How's this for innovation: $14,000 for a fully loaded, midsize sport utility vehicle with a leather interior.
The catch: It's made in China.
...."There are a number of very aggressive car companies in China," said John Parker, a Ford vice president who works closely with a Chinese carmaker through a joint-operating agreement. "Their cars are progressively getting better. I think it will be a very significant industry in terms of size and scale."
Probably coming to U.S. roads soonest are cars from China America Cooperative Automotive, a U.S. company with an exclusive contract to sell 600,000 pickups and SUVs, including the $14,000 model, over five years.
Chamco Chairman William Pollack says the cars will go on sale at the end of this year or early 2009 in nine states, including California.
....Several other Chinese companies say they aren't far behind. Hunan Changfeng Motor Co. says it will sell SUVs in the U.S. next year. Chrysler signed a deal with Chinese company Chery last month to make economy cars it would badge as Dodges and sell in the U.S. starting in 2009.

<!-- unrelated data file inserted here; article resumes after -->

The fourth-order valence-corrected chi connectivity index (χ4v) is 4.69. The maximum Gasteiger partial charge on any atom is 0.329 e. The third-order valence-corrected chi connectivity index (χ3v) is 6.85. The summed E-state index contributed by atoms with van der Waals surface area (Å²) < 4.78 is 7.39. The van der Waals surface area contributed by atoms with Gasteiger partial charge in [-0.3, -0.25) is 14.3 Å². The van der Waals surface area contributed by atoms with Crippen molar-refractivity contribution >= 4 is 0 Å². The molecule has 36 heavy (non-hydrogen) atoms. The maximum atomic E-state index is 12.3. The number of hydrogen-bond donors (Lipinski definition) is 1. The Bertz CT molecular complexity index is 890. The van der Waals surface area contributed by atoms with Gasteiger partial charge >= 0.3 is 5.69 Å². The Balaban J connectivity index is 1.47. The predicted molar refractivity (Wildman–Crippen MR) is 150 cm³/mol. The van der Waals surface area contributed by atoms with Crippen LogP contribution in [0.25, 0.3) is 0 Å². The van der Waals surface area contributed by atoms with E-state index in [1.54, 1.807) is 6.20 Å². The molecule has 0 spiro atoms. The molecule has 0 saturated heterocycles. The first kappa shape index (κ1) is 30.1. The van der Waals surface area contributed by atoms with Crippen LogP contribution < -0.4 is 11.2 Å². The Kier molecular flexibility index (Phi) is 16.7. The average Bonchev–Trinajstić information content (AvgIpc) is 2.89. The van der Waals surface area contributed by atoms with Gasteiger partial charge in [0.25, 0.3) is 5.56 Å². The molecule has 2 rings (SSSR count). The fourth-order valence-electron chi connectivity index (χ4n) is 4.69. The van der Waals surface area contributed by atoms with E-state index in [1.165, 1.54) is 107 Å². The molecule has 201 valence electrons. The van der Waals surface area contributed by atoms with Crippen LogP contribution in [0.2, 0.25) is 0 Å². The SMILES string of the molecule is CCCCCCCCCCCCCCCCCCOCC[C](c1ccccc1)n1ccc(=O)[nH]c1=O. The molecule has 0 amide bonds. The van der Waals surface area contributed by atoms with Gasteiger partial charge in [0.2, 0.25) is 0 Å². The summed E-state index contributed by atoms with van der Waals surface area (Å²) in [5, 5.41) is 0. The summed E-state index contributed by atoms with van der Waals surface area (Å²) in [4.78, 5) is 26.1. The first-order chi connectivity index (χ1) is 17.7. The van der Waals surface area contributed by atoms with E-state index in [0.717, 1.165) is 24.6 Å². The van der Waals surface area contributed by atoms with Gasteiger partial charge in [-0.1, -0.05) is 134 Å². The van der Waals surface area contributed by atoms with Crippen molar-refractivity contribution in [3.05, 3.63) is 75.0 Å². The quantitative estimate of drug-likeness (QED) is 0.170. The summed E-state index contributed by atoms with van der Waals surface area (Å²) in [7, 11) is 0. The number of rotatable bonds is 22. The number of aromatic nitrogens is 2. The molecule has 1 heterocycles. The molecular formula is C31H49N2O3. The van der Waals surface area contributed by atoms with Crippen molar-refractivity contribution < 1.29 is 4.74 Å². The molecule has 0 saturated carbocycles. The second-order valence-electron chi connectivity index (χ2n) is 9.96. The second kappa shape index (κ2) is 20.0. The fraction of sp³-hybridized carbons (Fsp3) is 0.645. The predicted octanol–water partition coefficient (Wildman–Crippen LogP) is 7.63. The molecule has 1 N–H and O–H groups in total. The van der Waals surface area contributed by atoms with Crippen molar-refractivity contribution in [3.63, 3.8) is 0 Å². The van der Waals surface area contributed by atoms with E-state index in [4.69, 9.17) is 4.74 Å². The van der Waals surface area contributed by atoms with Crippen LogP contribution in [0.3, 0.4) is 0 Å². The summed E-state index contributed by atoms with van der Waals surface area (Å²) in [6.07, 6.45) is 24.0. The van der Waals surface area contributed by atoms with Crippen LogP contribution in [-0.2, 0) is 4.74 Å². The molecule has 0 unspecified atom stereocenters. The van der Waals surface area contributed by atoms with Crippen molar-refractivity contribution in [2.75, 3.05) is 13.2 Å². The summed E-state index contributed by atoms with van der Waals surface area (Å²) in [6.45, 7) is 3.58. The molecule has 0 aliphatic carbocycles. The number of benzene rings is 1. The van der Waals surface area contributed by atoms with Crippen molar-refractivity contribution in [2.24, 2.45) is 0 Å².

BYD, a Shenzhen company, says it could market sedans, including a plug-in hybrid, in the U.S. in three to five years.
Meanwhile, China's largest automaker, Geely Group, said this week it will build a plant in Mexico.
Like most products from China, the central marketing approach will be affordability. It's the same road taken by Korean carmakers Hyundai and Kia in the past two decades, and, further back, Japan's Toyota and Honda. Yet with models that have retracting hardtops, anti-lock brakes and heated seats, the Chinese say they're not hawking econo-boxes, despite prices that almost never break $20,000.
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